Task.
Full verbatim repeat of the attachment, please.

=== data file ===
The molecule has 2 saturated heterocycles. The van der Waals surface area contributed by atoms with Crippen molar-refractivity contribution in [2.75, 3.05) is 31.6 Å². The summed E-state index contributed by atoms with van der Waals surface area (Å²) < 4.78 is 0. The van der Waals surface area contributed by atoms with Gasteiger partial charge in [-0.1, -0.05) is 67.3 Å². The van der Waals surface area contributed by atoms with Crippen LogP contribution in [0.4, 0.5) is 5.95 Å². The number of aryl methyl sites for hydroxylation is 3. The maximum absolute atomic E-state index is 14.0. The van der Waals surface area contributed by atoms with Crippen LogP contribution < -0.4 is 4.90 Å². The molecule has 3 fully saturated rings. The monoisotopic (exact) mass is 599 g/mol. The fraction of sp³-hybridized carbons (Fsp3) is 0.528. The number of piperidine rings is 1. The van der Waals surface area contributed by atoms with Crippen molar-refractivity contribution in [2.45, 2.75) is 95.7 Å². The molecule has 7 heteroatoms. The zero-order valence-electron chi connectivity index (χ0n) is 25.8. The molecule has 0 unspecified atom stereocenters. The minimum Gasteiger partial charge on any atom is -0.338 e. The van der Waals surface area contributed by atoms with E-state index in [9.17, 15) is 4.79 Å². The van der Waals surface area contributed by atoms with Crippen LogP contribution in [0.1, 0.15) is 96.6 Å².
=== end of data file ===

The molecule has 2 saturated heterocycles. The van der Waals surface area contributed by atoms with Crippen molar-refractivity contribution in [2.75, 3.05) is 31.6 Å². The summed E-state index contributed by atoms with van der Waals surface area (Å²) < 4.78 is 0. The van der Waals surface area contributed by atoms with Gasteiger partial charge in [-0.1, -0.05) is 67.3 Å². The van der Waals surface area contributed by atoms with Crippen LogP contribution in [0.4, 0.5) is 5.95 Å². The number of aryl methyl sites for hydroxylation is 3. The maximum absolute atomic E-state index is 14.0. The van der Waals surface area contributed by atoms with Crippen LogP contribution < -0.4 is 4.90 Å². The molecule has 3 fully saturated rings. The monoisotopic (exact) mass is 599 g/mol. The fraction of sp³-hybridized carbons (Fsp3) is 0.528. The number of piperidine rings is 1. The van der Waals surface area contributed by atoms with Crippen molar-refractivity contribution in [2.45, 2.75) is 95.7 Å². The molecule has 7 heteroatoms. The zero-order valence-electron chi connectivity index (χ0n) is 25.8. The molecule has 0 unspecified atom stereocenters. The minimum Gasteiger partial charge on any atom is -0.338 e. The van der Waals surface area contributed by atoms with E-state index in [9.17, 15) is 4.79 Å². The van der Waals surface area contributed by atoms with Crippen LogP contribution in [0.1, 0.15) is 96.6 Å².